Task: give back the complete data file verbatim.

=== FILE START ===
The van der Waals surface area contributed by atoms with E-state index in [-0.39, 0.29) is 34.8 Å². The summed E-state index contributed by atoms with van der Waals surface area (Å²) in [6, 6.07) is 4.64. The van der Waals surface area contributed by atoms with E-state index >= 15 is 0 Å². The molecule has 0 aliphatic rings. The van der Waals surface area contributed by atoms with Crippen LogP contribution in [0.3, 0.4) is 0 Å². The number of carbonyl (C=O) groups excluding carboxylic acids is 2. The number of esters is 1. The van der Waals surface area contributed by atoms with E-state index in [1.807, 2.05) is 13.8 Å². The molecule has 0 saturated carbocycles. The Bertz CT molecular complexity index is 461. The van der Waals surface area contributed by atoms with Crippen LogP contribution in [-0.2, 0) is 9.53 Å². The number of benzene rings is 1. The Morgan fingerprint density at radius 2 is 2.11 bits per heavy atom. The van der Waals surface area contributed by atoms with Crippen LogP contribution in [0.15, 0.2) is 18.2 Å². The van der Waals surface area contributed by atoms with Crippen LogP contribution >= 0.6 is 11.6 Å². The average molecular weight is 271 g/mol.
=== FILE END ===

The van der Waals surface area contributed by atoms with E-state index in [-0.39, 0.29) is 34.8 Å². The summed E-state index contributed by atoms with van der Waals surface area (Å²) in [6, 6.07) is 4.64. The van der Waals surface area contributed by atoms with E-state index >= 15 is 0 Å². The molecule has 0 aliphatic rings. The van der Waals surface area contributed by atoms with Crippen LogP contribution in [0.3, 0.4) is 0 Å². The number of carbonyl (C=O) groups excluding carboxylic acids is 2. The number of esters is 1. The van der Waals surface area contributed by atoms with E-state index in [1.807, 2.05) is 13.8 Å². The molecule has 0 saturated carbocycles. The Bertz CT molecular complexity index is 461. The van der Waals surface area contributed by atoms with Crippen LogP contribution in [-0.2, 0) is 9.53 Å². The number of benzene rings is 1. The Morgan fingerprint density at radius 2 is 2.11 bits per heavy atom. The van der Waals surface area contributed by atoms with Crippen LogP contribution in [0.15, 0.2) is 18.2 Å². The van der Waals surface area contributed by atoms with Crippen LogP contribution >= 0.6 is 11.6 Å². The average molecular weight is 271 g/mol.